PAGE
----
FEMA Upgrades Datum, New Buildings Follow

FEMA Upgrades Datum, New Buildings Follow

By Frank Fortino

Developers of new buildings and those conducting major alterations are hearing more from FEMA than they’re used to.

Since Hurricane Sandy, FEMA has taken an active role in understanding, measuring and upgrading the City’s floodplains and elevations. Base flood elevations are used to determine the required elevation of new buildings in a floodplain. Properly managing the process requires precise, accurate measurements of flood elevations, ground elevations and building elevations.

It goes without saying that if flood elevations are based on one system and ground or building elevations are based an another, things probably won’t work out as planned. Problem is, that’s often the case.

Surveyors and engineers need a consistent starting point to measure elevations, which is known as the datum. The leading system for measuring elevations for much of the 20th century was called National Geodetic Vertical Datum – or commonly NGVD 29. Based on insights and information gathered over the next fifty years, a new system for basing elevations was established, known as North American Vertical Datum, or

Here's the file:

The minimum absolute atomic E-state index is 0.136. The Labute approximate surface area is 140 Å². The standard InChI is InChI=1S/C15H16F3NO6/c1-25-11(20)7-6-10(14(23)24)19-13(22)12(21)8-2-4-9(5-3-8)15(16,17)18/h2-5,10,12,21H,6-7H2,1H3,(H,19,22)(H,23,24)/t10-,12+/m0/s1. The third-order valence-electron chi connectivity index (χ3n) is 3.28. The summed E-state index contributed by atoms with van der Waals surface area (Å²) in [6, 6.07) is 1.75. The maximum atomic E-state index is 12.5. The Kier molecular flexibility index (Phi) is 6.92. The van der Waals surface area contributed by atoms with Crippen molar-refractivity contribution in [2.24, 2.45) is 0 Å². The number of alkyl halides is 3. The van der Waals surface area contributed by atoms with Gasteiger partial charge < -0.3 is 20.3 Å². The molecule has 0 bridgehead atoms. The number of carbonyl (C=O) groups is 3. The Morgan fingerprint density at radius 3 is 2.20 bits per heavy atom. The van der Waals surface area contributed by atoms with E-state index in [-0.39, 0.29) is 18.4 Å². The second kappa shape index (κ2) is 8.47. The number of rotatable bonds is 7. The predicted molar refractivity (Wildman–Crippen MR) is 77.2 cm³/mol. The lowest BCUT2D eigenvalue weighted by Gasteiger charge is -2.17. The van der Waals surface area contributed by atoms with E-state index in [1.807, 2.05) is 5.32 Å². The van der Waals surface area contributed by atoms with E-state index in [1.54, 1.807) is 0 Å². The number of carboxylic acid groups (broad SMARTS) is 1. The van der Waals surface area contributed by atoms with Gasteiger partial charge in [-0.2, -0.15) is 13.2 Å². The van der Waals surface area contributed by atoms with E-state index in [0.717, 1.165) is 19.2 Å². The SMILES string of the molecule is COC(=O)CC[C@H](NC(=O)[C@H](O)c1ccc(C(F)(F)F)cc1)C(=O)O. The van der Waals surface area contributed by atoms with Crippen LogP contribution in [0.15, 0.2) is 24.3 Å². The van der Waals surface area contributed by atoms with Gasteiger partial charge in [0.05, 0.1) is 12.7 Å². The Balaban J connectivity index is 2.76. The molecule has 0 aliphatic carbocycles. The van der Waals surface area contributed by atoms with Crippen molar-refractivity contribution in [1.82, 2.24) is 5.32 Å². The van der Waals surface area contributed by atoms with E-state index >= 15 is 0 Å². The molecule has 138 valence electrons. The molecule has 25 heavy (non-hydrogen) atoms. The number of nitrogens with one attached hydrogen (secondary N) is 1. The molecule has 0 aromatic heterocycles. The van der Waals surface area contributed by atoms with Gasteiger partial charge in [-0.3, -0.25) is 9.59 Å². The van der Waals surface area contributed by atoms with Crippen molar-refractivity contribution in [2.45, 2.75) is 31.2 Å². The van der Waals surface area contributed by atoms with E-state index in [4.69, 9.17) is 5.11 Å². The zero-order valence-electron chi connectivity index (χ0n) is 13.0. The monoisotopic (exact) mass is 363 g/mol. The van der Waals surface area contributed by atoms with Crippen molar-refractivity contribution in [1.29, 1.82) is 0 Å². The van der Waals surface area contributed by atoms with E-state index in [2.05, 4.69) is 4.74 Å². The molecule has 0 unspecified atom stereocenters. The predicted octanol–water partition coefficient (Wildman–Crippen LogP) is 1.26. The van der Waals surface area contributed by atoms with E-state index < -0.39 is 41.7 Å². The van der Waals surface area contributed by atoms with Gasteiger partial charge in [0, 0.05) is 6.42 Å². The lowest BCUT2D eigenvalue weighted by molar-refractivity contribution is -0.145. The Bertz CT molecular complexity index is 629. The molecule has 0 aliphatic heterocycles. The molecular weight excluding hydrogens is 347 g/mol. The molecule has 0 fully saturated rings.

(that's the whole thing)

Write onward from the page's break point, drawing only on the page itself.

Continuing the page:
NAVD 88.

Until recently, FEMA followed NGVD 29, yet new FEMA maps, post Sandy, are referencing NAVD 88.

Starting at the beginning of 2014 the DOB switched in step with FEMA, requiring that any submitted land surveys, plot plans and site plans cite to NAVD 88 data. Any data within the survey which referenced NGVD 29 must be converted to the new standard. The submission may keep the earlier datum within the documents, so long as a legend is presented which highlights which datum is which.

These requirements apply to all new projects where initial construction documents were submitted after January 6, 2014.  Projects that were previously submitted with NGVD 29 data and were accepted, can stick to the same datum for future submissions.

Converting from NGVD 29 to NAVD 88 is a pretty straightforward calculation. Over time, it’s safe to say that more cities and municipalities will follow FEMA and convert to NAVD 88. Like all cases when the future seems apparent – it’s a good bet to get started sooner rather than later.